“This girl has a mouth like a trucker!” That was one of the comments I got last month from an editor working on a short story of mine. Also last month, my agent complained that my heroine in my new sekrit paranormal project “drops the f-bomb a lot.” She wanted me to tone it down. Pointed out a place or two where she wanted my heroine to have a better line than just “Fuck!”
Can she be more articulate here? my agent wondered. And I toned down the swearing in the short story and the new project. I didn’t feel like I was going against the character of either one of my heroines in doing it. In other words, while it felt natural for my heroines in these projects, it didn't feel central to either of their characters. And, a more articulate line really did work better than that “Fuck!”
Whenever I get into trouble with a plot or not knowing what to do, my mantra is always, resort to character, go to the character. But that doesn’t really work with swearing. I mean, there are some characters in my books who have to be swearers, and I would fight for every one of their fucks. Simon, a reckless secondary character, is big on swearing, and it’s part of his personality.
But, with characters who I'm not trying to carve out as tough or edgy, I just think it’s not as easy as saying, would this character swear or not?
For example, I’m not tough or edgy at all, but I swear a lot, especially around people I know well, and between my husband and me, “fucking” and “fuck” are interchangeable with nine hundred different words. So, it kind of gets in when I’m writing dialogue for any character. It just feels natural.
But, if I was playing myself in an urban fantasy or paranormal novel, I don’t think I’d be a big swearer, even though I swear a lot in real life. Isn’t that weird? I was thinking about that a lot this week.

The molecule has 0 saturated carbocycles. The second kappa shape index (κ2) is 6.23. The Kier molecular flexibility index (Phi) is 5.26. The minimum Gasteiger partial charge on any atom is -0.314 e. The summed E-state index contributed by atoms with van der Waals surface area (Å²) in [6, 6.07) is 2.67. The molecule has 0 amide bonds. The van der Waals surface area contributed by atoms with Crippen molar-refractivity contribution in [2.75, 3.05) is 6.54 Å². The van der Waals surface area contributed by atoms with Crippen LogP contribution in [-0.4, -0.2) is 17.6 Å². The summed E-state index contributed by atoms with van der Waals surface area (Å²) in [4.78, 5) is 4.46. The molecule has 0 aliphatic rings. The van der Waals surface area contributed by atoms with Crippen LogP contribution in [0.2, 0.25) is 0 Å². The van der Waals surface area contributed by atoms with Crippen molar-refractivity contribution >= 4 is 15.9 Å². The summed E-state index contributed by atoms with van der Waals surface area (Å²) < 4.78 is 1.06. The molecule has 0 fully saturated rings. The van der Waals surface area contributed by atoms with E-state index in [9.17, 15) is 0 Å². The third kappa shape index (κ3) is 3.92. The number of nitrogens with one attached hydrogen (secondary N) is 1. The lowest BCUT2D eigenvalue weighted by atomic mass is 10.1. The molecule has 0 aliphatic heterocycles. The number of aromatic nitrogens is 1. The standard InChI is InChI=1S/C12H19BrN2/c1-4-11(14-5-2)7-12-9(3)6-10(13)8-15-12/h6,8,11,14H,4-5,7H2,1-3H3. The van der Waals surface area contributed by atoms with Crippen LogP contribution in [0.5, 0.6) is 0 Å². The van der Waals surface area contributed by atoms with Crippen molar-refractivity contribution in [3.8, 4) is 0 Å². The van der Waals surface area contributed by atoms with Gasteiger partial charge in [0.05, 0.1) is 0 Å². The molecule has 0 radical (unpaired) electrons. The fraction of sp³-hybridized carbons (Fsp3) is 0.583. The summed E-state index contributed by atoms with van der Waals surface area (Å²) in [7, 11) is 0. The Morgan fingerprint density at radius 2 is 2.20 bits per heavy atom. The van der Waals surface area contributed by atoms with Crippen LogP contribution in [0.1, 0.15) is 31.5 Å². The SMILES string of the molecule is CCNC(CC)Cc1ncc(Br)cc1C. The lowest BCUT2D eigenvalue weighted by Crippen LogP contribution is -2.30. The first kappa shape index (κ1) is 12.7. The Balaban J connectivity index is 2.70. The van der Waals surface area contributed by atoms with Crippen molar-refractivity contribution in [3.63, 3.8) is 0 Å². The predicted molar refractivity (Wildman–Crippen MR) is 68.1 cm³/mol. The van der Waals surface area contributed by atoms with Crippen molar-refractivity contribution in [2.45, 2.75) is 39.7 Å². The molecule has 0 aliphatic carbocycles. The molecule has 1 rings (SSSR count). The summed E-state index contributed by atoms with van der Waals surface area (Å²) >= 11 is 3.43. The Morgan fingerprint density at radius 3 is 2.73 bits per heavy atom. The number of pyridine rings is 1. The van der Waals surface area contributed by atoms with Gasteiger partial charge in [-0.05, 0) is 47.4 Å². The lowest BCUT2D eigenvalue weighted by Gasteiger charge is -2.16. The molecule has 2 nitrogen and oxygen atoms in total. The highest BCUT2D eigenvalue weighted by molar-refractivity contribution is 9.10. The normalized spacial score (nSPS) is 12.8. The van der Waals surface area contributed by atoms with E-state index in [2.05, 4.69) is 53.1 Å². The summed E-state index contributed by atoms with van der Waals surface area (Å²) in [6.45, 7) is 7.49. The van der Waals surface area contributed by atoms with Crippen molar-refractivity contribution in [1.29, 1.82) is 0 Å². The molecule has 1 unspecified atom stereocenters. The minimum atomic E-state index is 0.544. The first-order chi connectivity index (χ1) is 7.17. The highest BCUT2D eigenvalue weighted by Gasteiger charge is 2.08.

Like most authors, when I’m writing speech for a character, I’m not actually going for realism, or else every other word would be um, you know, fuckin’ kinda, er. And things would be muddy and circuitous and 90% of dialogue wouldn’t even be real sentences, and stuff would refer to stuff two sentences ago and you’d be like, Huh? I mean, some people are well spoken in real life, but most aren’t if you really listen. So in writing dialogue, you’re going for the impression of realistic speech, but you’re not really delivering realistic speech.
So what I realized is that sometimes, having a heroine say something like “I’m so fucking tired” is the kind of lazy realism in speech that needs to be tightened up on a second draft. But other times, having a heroine say, “I’m so fucking tired” is an important way to characterize that heroine.
In my real-life world, fuck is just another word like any. But in character dialogue, it’s not. The way I was using fuck for my heroine’s dialogue in these new projects was more out of a kind of lazy naturalism than out of characterization. That was kind of an interesting thing to get to this week.
In Mind Games, my heroine Justine doesn’t use the word fuck at all (I think! I’m too fucking lazy to look!) That was more because I was a debut author and I was uptight about people disliking her - she was already a vigilante who was psychologically attacking people, after all. In Double Cross, she says it a few times, but not a ton, and that was because I didn’t want to make some radical change in her dialogue. So, her not saying fuck much was more reactive, not a thought-through policy.
Now I have one. When I make a heroine all Fuck this, and What the fuck! it needs to be a conscious choice, and not just because it feels natural to me, because fuck is such a weirdly defining word! And even when it seems like it's working as dialogue naturalism, it's actually working as characterization.
Fuck keys by Jeremy Foo